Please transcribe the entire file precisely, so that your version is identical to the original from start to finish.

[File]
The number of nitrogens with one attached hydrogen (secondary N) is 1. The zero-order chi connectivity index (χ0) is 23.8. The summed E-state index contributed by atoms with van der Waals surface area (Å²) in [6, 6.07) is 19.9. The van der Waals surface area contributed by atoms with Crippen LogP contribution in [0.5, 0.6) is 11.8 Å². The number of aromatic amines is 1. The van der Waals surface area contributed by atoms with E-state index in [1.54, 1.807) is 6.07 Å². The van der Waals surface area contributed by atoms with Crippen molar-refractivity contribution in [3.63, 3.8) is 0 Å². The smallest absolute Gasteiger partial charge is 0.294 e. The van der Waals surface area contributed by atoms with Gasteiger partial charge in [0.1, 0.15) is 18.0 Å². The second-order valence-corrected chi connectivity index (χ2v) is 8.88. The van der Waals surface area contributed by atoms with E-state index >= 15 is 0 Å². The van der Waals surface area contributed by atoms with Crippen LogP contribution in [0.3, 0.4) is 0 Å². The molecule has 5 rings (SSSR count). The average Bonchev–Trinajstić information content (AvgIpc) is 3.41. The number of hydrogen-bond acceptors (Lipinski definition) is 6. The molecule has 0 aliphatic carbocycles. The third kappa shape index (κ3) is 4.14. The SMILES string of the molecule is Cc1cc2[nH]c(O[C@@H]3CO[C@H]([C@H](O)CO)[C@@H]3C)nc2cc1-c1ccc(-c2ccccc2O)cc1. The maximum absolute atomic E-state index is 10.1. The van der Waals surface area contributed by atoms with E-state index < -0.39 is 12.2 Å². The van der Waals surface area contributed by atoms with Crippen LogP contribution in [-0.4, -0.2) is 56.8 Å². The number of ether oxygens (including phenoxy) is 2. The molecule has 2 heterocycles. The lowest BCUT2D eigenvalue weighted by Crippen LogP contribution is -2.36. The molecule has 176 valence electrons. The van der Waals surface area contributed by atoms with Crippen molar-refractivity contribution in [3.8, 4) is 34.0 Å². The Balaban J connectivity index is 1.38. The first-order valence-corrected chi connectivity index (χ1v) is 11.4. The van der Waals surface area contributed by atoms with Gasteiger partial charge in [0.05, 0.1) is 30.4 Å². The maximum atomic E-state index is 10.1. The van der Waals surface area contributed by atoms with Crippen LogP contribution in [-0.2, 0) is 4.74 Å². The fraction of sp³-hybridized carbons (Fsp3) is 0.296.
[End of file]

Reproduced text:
The number of nitrogens with one attached hydrogen (secondary N) is 1. The zero-order chi connectivity index (χ0) is 23.8. The summed E-state index contributed by atoms with van der Waals surface area (Å²) in [6, 6.07) is 19.9. The van der Waals surface area contributed by atoms with Crippen LogP contribution in [0.5, 0.6) is 11.8 Å². The number of aromatic amines is 1. The van der Waals surface area contributed by atoms with E-state index in [1.54, 1.807) is 6.07 Å². The van der Waals surface area contributed by atoms with Crippen molar-refractivity contribution in [3.63, 3.8) is 0 Å². The smallest absolute Gasteiger partial charge is 0.294 e. The van der Waals surface area contributed by atoms with Gasteiger partial charge in [0.1, 0.15) is 18.0 Å². The second-order valence-corrected chi connectivity index (χ2v) is 8.88. The van der Waals surface area contributed by atoms with E-state index >= 15 is 0 Å². The van der Waals surface area contributed by atoms with Crippen LogP contribution in [0.3, 0.4) is 0 Å². The molecule has 5 rings (SSSR count). The average Bonchev–Trinajstić information content (AvgIpc) is 3.41. The number of hydrogen-bond acceptors (Lipinski definition) is 6. The molecule has 0 aliphatic carbocycles. The third kappa shape index (κ3) is 4.14. The SMILES string of the molecule is Cc1cc2[nH]c(O[C@@H]3CO[C@H]([C@H](O)CO)[C@@H]3C)nc2cc1-c1ccc(-c2ccccc2O)cc1. The maximum absolute atomic E-state index is 10.1. The van der Waals surface area contributed by atoms with E-state index < -0.39 is 12.2 Å². The van der Waals surface area contributed by atoms with Crippen LogP contribution in [-0.4, -0.2) is 56.8 Å². The number of ether oxygens (including phenoxy) is 2. The molecule has 2 heterocycles. The lowest BCUT2D eigenvalue weighted by Crippen LogP contribution is -2.36. The molecule has 176 valence electrons. The van der Waals surface area contributed by atoms with Crippen molar-refractivity contribution in [3.8, 4) is 34.0 Å². The Balaban J connectivity index is 1.38. The first-order valence-corrected chi connectivity index (χ1v) is 11.4. The van der Waals surface area contributed by atoms with Gasteiger partial charge in [0.05, 0.1) is 30.4 Å². The maximum atomic E-state index is 10.1. The van der Waals surface area contributed by atoms with Crippen LogP contribution in [-0.2, 0) is 4.74 Å². The fraction of sp³-hybridized carbons (Fsp3) is 0.296.